2 Major Environmental Impacts of Poverty

The environmental impacts of poverty have received less attention than the effects of human activity on the environment in this day and age.

Let us now acknowledge that poverty has an impact on the environment and that both anthropogenic and natural environmental effects negatively affect human well-being and exacerbate poverty.

“End Poverty in all forms everywhere” is the primary Sustainable Development Goal.

Every nation on the planet is working toward the goal of ending poverty so that everyone, including the most vulnerable and impoverished, would have equitable access to financial resources, wholesome living environments, and modern infrastructure and technology.

Furthermore, there is little question that the impoverished are more severely vulnerable than the rich to the effects of environmental deterioration.

The average living standard has increased over the last few decades, but the gap between the very rich and the very poor has also widened.

Nearly half of all people on the planet live on less than USD 5.50 per day, while the richest 1% of individuals in the world hold 44% of all wealth. Richer countries have up to 30 times higher average per capita usage of oil and other resources than poorer ones.

Women are more likely to work in low-paying or unpaid jobs among the impoverished, and female-headed households rank among the lowest in the world. A child born into an affluent family has a lower chance of dying before turning five years old in emerging nations than a child born to poor parents.

The shortage of food and other basics is a manifestation of deeper systemic challenges in our unequal world. The scope and character of human needs worldwide must be taken into account in any attempt to address global environmental problems.

In addition to environmental issues, climate change, biodiversity loss, land degradation, pollution, and other facets of global environmental change are also social and economic ones.

Environmental Impacts of Poverty

From an environmental standpoint, the main causes of environmental deterioration are poverty and unsustainable methods of production and consumption.

Poverty can also be a result of environmental deterioration and climate change. Although there isn’t a simple answer, poverty and the environment need to be tackled in tandem.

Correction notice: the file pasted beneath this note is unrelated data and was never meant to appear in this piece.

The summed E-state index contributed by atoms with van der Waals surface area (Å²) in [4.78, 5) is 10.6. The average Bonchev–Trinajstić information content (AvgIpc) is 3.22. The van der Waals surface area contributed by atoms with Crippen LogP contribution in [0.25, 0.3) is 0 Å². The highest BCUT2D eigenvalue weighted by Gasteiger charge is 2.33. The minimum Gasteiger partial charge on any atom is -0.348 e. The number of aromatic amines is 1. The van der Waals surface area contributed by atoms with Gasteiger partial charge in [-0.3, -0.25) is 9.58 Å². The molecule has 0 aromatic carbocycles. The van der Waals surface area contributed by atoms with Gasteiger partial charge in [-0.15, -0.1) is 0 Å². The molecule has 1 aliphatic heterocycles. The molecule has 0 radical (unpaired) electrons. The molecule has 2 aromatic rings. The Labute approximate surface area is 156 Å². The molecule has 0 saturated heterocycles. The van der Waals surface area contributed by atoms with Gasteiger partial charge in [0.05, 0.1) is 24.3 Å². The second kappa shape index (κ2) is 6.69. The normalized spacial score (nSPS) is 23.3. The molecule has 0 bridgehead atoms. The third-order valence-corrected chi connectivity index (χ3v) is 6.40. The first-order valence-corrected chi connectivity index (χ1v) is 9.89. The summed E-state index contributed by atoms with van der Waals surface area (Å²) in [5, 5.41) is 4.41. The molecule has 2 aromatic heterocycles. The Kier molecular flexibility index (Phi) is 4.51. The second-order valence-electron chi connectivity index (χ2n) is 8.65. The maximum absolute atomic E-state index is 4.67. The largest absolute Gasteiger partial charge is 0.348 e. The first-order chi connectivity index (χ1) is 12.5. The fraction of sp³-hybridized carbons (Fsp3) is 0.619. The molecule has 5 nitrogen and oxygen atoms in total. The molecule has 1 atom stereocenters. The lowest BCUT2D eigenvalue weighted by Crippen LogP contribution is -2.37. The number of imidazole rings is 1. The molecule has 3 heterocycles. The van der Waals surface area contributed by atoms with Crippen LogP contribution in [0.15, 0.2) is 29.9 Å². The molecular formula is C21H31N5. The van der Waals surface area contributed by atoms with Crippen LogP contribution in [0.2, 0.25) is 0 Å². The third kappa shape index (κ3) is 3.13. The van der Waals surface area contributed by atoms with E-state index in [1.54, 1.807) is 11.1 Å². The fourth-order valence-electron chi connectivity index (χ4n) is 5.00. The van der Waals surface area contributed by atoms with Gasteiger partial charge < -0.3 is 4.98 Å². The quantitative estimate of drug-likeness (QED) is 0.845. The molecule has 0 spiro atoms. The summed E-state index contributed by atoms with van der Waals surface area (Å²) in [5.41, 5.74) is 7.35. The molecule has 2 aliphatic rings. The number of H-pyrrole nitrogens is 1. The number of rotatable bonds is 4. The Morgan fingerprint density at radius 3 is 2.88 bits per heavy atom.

• The Natural Environment and Poverty
  • The Contextual Environment and Poverty

1. The Natural Environment and Poverty

There are many interconnections between us and the natural world. It provides us with food and water. Many people rely on it for their living, and it enhances our prosperity and well-being. There are three main ways that nature alleviates poverty:

  • Deforestation
  • Water pollution
  • Air quality

1. Deforestation

Deforestation—the removal or clearing of forests—affects billions of people worldwide. Over 300 million people live in the forest, and 1.6 billion rely on it for their livelihood, according to the World Wildlife Fund. People lose their homes and the resources they depend on to survive when deforestation takes place.

Rainwater flows across the surface of the earth without penetrating as trees and other vegetation are destroyed, causing soil erosion into adjacent water systems.

When towns cannot manage the runoff and the land is unable to absorb water, substantial and disastrous flooding can result. Numerous individuals lose their lives as homes, schools, and other property are destroyed.

Furthermore, vegetation and trees enrich the soil with nutrients. Compacted, nutrient-deficient soil is harder to farm. Crop and food production declined, which made it harder for farmers to make a living and support their families.

Due to improper use of wood and other resources for housing, cooking, heating, and crafts, poverty causes deforestation, depriving vulnerable populations of necessities and hastening the downward spiral of poverty and environmental degradation.

Poor people find it difficult to manage the natural resources accessible to them sustainably and soundly, which results in the loss of biological variety and livelihood chances. This is because they have limited access to knowledge and information.

2. Water Pollution

Any toxic material that contaminates a water system and the ecology that flows through it is considered water pollution. The fishing sector, farmers, and others who depend on natural water sources for clean drinking water face challenges due to contaminated water.

According to World Bank estimates, at least one-third of the world’s annual output of solid waste—2.01 billion tons—is not managed in a way that protects the environment. Waste enters water systems improperly and disrupts the environment of the water.

Each component of an ecosystem serves a certain purpose. When an ecosystem in water is functioning properly, the water is clear and has all the elements needed for plants and aquatic life to thrive. The natural order of things is upset when they are out of balance.

For example, hypoxic water, which lacks oxygen, results in algal blooms and a decline in freshwater plant and animal life. Malnutrition may result for those who depend on fish as their primary source of protein, and it damages economies that depend on fishing for commerce and revenue.

Freshwater fish are the primary source of protein for at least 200 million people, with 60 million people—more than half of whom are women—depending on them for a living.

Algae can grow quickly amid an overabundance of nitrogen in a water ecosystem, which can be brought on by fecal contamination. This can result in hypoxic water systems and algae blooms.